Ekphrasis Report, 03.03.14 – Commas, Short Presentations, Musical Performances, Asyndeton

March’s Ekphrasis gathering began with Sørina H. leading a workshop on the proper use of commas. As several of the group’s regular members are currently working on long-form narrative fiction, Sørina has been offering some instruction on different English techniques. Several people brought in sample sentences from different works, punctuation removed. After the workshop, several people presented works. The group had been asked beforehand to bring works that could be presented in three minutes or less, rather than the much longer chapters from our respective novels that have marked many of the recent gatherings.

Jeff H. started us off with a page of cryptic notes that he didn’t remember writing (but which was clearly written by him). He found it in a folder on his computer, apparently.

I presented a short work of prose that I’ve been working on, and the group then had a lively discussion as they worked to interpret the meaning behind the piece. I listened to the discussion, but did not participate in it, which was a very interesting and fruitful experience.

Josh L., a frequent attendee but first-time presenter, brought in a series of his photographs. We talked about his composition style and shooting techniques.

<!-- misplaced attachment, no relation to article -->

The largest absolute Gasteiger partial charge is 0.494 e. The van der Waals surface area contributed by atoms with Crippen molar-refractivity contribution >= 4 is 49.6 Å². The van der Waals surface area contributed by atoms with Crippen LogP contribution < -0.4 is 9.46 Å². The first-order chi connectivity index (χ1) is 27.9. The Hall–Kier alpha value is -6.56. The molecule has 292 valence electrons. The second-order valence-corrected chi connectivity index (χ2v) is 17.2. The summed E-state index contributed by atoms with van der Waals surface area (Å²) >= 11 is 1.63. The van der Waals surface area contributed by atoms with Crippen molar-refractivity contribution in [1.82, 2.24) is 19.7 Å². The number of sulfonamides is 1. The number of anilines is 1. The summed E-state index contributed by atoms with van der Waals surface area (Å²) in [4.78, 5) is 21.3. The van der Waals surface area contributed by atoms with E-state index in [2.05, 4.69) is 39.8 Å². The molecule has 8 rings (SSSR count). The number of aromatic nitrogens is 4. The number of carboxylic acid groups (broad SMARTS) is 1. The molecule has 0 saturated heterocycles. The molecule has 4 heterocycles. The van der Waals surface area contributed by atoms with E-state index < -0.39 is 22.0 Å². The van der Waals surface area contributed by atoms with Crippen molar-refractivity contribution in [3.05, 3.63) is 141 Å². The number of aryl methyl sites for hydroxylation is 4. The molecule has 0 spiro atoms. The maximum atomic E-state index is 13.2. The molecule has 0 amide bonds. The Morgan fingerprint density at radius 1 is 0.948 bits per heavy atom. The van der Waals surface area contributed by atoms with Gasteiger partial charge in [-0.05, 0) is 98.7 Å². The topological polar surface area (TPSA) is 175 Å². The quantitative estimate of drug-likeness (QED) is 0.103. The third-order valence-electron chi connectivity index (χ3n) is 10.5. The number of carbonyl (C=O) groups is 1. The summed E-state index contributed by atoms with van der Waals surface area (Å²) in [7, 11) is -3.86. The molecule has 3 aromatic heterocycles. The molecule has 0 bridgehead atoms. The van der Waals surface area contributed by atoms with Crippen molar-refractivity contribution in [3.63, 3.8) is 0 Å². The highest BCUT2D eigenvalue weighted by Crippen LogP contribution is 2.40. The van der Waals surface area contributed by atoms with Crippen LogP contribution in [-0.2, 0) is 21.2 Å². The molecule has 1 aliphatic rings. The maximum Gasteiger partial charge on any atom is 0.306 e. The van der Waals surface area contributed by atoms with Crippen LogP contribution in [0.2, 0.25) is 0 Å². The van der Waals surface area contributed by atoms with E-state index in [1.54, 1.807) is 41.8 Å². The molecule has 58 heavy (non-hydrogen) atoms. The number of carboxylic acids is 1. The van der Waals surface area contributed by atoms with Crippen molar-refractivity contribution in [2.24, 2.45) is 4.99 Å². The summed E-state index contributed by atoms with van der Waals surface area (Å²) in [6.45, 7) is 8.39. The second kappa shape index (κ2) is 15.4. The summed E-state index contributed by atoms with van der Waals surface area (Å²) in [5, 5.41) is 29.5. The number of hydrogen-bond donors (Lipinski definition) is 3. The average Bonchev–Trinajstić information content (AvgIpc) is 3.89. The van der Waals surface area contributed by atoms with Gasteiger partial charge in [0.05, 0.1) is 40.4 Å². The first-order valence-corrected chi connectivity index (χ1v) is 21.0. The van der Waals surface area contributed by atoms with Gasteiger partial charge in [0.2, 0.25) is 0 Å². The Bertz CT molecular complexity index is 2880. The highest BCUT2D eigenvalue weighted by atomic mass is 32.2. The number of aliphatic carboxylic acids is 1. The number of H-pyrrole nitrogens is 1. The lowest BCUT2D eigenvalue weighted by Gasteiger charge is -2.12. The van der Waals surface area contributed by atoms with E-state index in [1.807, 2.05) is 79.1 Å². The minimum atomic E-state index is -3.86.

Sharon G. unveiled an acrylic painting she’s been working on for several months, a still-life which pictured several different types of glass vessels.

Marian B. read us a short story she’d written called “Steph,” which was inspired in part by Steph H, another person present that evening. It was a funny story, which claimed to be full of inside jokes, but ended up being quite accessible to everyone who heard it.

Betsy G. finished the non-musical presentations for the day with a poem called “The Battle of the Galloping Sausage,” a rousing epic about a food-fight.

The group then moved into the room with the better piano, and the musical performances commenced. Betsy and I have been working (in a very languid manner, I grant) on a duet performance of the song “My Eyes” from Dr. Horrible’s Sing-Along Blog, which we presented to the rest of the Ekphrasians. I sang the part of Billy and Betsy sang Penny’s part, and I accompanied on the piano. We’d planned to perform the song with microphones, but it seemed that only one microphone was present in the building. We decided to muddle on anyhow, and sing it without any amplification. This proved to be a mistake. Our execution on that first attempt might have been the best we’d ever performed (extra impressive since we hadn’t sung together since the middle of January), but heartbreakingly, the audience could not hear our beautiful voices.

We decided to try again, and attempt to share the microphone. I moved the bench over so that Betsy could sit next to me and hold the microphone. What followed was not exactly terrible, but did include several false starts and two abortive restarts of the final verse.

Finally, I performed a song I’d written, accompanying myself. The song was a reprise of a longer song from an album I’ve been working on. I hope to make a rough recording of it this week and upload it here, so that all of you gentle readers can enjoy it.

After that, people trickled out slowly. The remaining attendees had an impromptu sing-along party, performing songs from Les Miserables, Frozen, Once More With Feeling and several other works, until the night eventually wound down to a close. Overall, it was a very good meeting.